Book reviews: the best murder mysteries set abroad

Murder abroad

Increasingly, detective stories range the world and this allows us to learn about history, geography and current international problems, such as the drug culture and right-wing terrorism. Here is a wide selection of eras and places in order of enjoyment.

An Evil Eye
Jason Goodwin (Faber and Faber, £14.99, *£12.99)

Byzantine in place and byzantine in plot. Jason Goodwin’s Ottoman detective Yashim tackles trouble in the harem in 1840s Istanbul (with added recipes). Mr Goodwin knows his Ottoman empire and his eunuch detective is a most attractive character. You need to be sharp to keep up with the plot.
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Blood Rush
Helen Black (Robinson, £6.99, *£6.64)

Is the drug and gang culture on Britain’s black estates incomprehensible? Read this to see how children are drawn into the violence and addiction and how nothing can be done to stop them. Frightening, depressing and knowledgeable.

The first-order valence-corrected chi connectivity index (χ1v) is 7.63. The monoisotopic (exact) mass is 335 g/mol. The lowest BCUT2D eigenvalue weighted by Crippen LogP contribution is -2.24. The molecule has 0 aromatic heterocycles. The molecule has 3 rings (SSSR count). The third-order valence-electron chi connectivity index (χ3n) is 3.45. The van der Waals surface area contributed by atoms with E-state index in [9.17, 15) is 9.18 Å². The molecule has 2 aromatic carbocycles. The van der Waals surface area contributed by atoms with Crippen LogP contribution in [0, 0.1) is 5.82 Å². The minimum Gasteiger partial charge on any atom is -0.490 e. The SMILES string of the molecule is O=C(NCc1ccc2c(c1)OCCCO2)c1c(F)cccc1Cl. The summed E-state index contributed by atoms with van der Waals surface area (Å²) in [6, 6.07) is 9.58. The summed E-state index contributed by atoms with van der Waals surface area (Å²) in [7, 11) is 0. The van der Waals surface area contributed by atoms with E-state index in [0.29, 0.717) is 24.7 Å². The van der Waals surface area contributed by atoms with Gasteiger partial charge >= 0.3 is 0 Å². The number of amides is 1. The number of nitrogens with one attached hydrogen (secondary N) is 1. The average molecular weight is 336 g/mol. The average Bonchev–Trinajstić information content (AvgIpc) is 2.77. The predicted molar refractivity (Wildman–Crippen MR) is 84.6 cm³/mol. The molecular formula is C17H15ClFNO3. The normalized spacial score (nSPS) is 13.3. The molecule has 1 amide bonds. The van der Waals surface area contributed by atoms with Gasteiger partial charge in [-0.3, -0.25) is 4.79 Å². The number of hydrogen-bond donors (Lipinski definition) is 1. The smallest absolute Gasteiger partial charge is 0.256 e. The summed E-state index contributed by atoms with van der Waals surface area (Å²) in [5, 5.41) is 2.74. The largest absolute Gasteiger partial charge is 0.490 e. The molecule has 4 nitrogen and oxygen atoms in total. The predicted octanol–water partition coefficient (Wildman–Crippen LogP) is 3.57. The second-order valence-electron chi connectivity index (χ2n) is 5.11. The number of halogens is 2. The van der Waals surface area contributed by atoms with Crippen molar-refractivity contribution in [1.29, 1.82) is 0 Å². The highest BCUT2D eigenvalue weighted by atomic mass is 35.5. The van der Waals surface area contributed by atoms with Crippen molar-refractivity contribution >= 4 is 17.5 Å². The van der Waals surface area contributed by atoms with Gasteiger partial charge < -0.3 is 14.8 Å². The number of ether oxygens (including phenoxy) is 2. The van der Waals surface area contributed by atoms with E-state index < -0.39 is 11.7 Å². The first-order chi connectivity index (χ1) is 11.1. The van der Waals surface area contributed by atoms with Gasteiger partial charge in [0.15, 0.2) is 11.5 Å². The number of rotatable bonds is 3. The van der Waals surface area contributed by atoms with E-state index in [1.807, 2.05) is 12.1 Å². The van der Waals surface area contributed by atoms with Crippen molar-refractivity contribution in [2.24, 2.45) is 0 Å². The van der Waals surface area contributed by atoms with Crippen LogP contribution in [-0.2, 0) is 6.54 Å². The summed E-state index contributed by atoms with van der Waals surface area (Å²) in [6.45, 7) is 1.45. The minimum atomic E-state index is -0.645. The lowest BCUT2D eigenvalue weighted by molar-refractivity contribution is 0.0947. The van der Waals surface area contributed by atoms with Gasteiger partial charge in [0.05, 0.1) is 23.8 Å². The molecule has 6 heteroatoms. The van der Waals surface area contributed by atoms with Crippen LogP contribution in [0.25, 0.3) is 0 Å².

Until Thy Wrath Be Past
Asa Larsson (Maclehose, £12.99, *£11.69)

Another Swedish police thriller, this time set in the far north. The action moves from 1943
to the present, bringing up Sweden’s collaboration with the Nazis (all too relevant after the massacre in Norway). ‘You shouldn’t poke around in the past,’ says one of the villains. With ghosts, thinking ravens and action falling over 60 years, it shouldn’t work-but it does.

Crucible of Secrets
Shona MacLean (Quercus, £12.99, *£11.69)

Shona MacLean is an expert on 16th- and 17th-century Scottish history, which she uses for this murder mystery set in 17th-century Aberdeen. Her detective, Alexander Seaton, is as mixed up as all modern detectives seem to need to be. The narrative is complex, but she keeps perfectly to the period without too much obsolete language.

Or The Bull Kills You
Jason Webster (Chatto & Windus, £12.99, *£10.99)

An American author, brought up in England, writes about bullfighting in Spain. Festive Valencia is his chosen city and the murder of a charismatic matador the centre of the plot. Jason Webster is pretty ambi-guous about the morals of the fight, but knows his stuff.

G. W. Kent (Robinson, £7.99, *£7.59)

You don’t get much more remote than this. Devil-Devil is about the Solomon Islands, and brings together a Melanesian detective and an American nun. The author lived for eight years among these diverse peoples and gives you great insight.

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